Check the news… read some websites I’ve started following… and not worry about much at all.

And this is actually a slight change for me, since I’ve been a bit anxious over the past few days. Plans didn’t work out, or I got stir crazy, or I forgot to call people I promised to call… A while series of little annoyances set me off, and since all the Christmas activity wore me out more than I expected, the fatigue got the better of me.

But today is different. I’m just kind of hangin’ out. I’ll make those calls I forgot earlier, and I’ll go pick up the neighbor’s mail from their mailbox while they’re out of town for the next few days. Just get myself sorted and situated and settled. Enjoy the day, don’t make a big deal out of stuff… just kind of roll along and listen to some music I love. It’s not every day I get the chance to just chill out, so I’m taking advantage.

Looking back on the last year, I see I’ve spent way too much time worrying about stuff. For sure. It worked itself out, even though I was so focused on individual details — losing sight of the big picture, and getting swamped in minutiae. Maybe it’s just me getting older… maybe it’s looking back with hindsight (not exactly 20/20, but close)… maybe it’s just a shift in my priorities and interests… but I’m a lot less concerned with stuff outside my immediate control, than I used to be.

There’s only so much I can control or influence. I can certainly try, but my abilities are, of course, human, so…

The best thing to do is really take care of myself and figure out how I can make stuff work for myself. The rest of the world will figure itself out. Or it won’t. Either way, my life goes on.

And on.

And on.

Woot.

Tending to my present… Kick-starting my future

road leading into the distance, with country landscape surrounding it

Well, that sounds dramatic. And I suppose it is.

Taking care of the present sounds so formal. It seems common-sense. And I suppose it is. But we live in a non-sensical world, these days, so it’s a lot more difficult than it seems like it should be.

Kick-starting my future is something I do — or don’t do — each day, with every choice I make. It’s a lot simpler than it sounds, and it’s a lot more complicated than it seems.

The thing is, we do this each and every day with the choices we make. We define our lives by our choices, and we further our plans with our actions. It’s not mysterious, it’s not magical. One thing leads to another, then another, then another. And all along the way, we have the chance to change direction, even slightly.

If you’ve ever thrown a ball, you know how wide of the mark you can go, if you alter the angle of your arm just a little bit. The same is true of our lives. One slight change in “angle”, and you can end up in a very different place than you originally intended.

A “little” slip on some stairs… a “minor” bump on the head… and your life can change in that instant. You can find yourself waking up each day, not knowing where you are, exactly, or where you want to go. Or you may wake up each morning wondering why the heck you didn’t get to where you were going the day before.

The brain is an amazing thing, and it’s surprisingly easy to disrupt in life-altering ways. We constantly take it for granted, like electricity or hot-and-cold running water. They’re all supposed to just work, just be there. And when they don’t… when they’re not there, we’re thrown into a state of chaos and confusion that blocks our ability to deal with anything.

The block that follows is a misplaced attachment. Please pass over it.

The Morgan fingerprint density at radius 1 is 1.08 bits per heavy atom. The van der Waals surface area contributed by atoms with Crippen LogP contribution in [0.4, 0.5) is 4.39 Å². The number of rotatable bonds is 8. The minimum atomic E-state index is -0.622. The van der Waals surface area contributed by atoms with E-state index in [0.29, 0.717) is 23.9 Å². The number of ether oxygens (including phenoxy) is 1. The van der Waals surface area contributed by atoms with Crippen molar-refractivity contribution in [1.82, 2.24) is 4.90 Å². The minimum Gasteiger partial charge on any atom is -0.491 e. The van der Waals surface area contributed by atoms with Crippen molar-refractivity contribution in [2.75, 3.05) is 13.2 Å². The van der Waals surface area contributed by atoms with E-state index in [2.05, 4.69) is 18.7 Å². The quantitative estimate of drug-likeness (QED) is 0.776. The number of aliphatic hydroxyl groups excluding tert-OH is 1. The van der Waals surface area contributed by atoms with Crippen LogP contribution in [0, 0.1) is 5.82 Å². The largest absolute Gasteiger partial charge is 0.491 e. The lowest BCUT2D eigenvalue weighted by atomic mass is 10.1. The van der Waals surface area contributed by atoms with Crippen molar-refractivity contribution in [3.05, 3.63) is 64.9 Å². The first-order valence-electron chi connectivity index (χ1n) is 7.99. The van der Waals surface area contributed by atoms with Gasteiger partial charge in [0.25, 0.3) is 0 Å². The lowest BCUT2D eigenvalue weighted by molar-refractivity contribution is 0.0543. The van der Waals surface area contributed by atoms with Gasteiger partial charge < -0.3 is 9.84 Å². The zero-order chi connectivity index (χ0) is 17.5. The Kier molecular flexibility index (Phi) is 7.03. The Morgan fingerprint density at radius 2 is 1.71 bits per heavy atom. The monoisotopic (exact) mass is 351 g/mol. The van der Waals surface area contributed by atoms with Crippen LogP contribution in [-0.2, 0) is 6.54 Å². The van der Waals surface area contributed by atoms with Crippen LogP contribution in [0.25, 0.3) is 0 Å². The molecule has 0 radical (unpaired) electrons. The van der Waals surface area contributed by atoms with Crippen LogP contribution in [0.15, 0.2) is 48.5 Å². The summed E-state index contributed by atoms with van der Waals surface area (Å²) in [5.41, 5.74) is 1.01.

The thing is, we tend to get stuck at that place of chaos and confusion. Perhaps because brain injury “rehab” is big business, with plenty of facilities billing plenty of hours to insurance companies, we don’t see a wholesale rush towards figuring out brain injury the way we should have long ago. Too many facilities make their money from people in need of help, rather than getting people back on their feet, never to need them again, so where’s the impetus to properly serve the brain-injured population? There are lot of us, with over a million TBIs added to our numbers, each year in the United States, alone, so I’d expect someone, somewhere to figure out how to end the suffering and teach people how to get back on their feet.

But no.

Well, never mind. Because there’s nothing I can do about that. What I can do is share my own experiences for everyone who’s interested in actually doing something about their situation, rather than staying stuck in something that can actually get fixed.

We all need a good dose of reality, when it comes to brain injury. That goes for health care providers, as well as those of us who get hurt. The brain is highly vulnerable. And the ways it’s most likely to get hurt are ways that hit us where it hurts the most — in our executive functioning, in our ability to plan and follow through, in our accustomed patterns that fall apart and plunge us into a steady state of anxiety… which builds up over time and impairs our ability to heal over the long term.

When we understand the true nature of brain injury (and don’t just get caught up in recycled notions that came from investigations done back in the infancy of brain research), we can also see that it is survivable.

We can — and do — recover from brain injury.

No one can take that from us. No one. Not any of the “experts”, not any of the scientists or neuropsychologists or psychiatrists.